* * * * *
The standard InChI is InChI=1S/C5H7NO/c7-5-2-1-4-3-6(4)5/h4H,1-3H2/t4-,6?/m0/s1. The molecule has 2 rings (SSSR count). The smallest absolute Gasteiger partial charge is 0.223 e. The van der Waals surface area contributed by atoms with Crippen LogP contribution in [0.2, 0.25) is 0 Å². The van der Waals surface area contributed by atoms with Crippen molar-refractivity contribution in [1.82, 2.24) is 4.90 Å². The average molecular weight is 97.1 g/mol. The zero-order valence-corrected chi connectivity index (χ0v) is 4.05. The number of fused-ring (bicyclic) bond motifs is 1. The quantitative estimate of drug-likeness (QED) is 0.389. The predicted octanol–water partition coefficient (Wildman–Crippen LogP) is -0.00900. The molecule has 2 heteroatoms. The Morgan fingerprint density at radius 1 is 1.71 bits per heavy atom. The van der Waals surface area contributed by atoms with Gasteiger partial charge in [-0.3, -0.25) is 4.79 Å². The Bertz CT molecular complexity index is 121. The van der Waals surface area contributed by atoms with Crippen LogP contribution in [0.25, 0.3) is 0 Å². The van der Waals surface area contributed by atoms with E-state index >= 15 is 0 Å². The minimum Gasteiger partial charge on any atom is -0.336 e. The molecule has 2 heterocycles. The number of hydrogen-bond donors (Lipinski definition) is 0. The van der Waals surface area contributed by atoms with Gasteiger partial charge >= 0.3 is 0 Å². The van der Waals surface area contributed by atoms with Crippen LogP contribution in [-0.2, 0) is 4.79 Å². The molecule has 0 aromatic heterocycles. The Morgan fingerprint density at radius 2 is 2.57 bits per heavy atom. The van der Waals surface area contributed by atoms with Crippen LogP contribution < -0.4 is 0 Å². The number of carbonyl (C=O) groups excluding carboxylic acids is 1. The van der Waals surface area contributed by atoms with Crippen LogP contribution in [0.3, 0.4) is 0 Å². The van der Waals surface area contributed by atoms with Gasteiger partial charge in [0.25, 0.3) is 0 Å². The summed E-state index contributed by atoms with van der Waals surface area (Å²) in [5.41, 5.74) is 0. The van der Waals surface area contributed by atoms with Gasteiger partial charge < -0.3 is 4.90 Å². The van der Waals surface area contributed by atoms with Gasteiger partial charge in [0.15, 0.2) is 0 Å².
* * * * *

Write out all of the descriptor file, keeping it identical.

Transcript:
The standard InChI is InChI=1S/C5H7NO/c7-5-2-1-4-3-6(4)5/h4H,1-3H2/t4-,6?/m0/s1. The molecule has 2 rings (SSSR count). The smallest absolute Gasteiger partial charge is 0.223 e. The van der Waals surface area contributed by atoms with Crippen LogP contribution in [0.2, 0.25) is 0 Å². The van der Waals surface area contributed by atoms with Crippen molar-refractivity contribution in [1.82, 2.24) is 4.90 Å². The average molecular weight is 97.1 g/mol. The zero-order valence-corrected chi connectivity index (χ0v) is 4.05. The number of fused-ring (bicyclic) bond motifs is 1. The quantitative estimate of drug-likeness (QED) is 0.389. The predicted octanol–water partition coefficient (Wildman–Crippen LogP) is -0.00900. The molecule has 2 heteroatoms. The Morgan fingerprint density at radius 1 is 1.71 bits per heavy atom. The van der Waals surface area contributed by atoms with Gasteiger partial charge in [-0.3, -0.25) is 4.79 Å². The Bertz CT molecular complexity index is 121. The van der Waals surface area contributed by atoms with Crippen LogP contribution in [0.25, 0.3) is 0 Å². The van der Waals surface area contributed by atoms with E-state index >= 15 is 0 Å². The minimum Gasteiger partial charge on any atom is -0.336 e. The molecule has 2 heterocycles. The number of hydrogen-bond donors (Lipinski definition) is 0. The van der Waals surface area contributed by atoms with Gasteiger partial charge >= 0.3 is 0 Å². The van der Waals surface area contributed by atoms with Crippen LogP contribution in [-0.2, 0) is 4.79 Å². The molecule has 0 aromatic heterocycles. The Morgan fingerprint density at radius 2 is 2.57 bits per heavy atom. The van der Waals surface area contributed by atoms with Crippen LogP contribution < -0.4 is 0 Å². The number of carbonyl (C=O) groups excluding carboxylic acids is 1. The van der Waals surface area contributed by atoms with Crippen LogP contribution in [0.3, 0.4) is 0 Å². The van der Waals surface area contributed by atoms with Gasteiger partial charge in [0.25, 0.3) is 0 Å². The summed E-state index contributed by atoms with van der Waals surface area (Å²) in [5.41, 5.74) is 0. The van der Waals surface area contributed by atoms with Gasteiger partial charge < -0.3 is 4.90 Å². The van der Waals surface area contributed by atoms with Gasteiger partial charge in [0.15, 0.2) is 0 Å².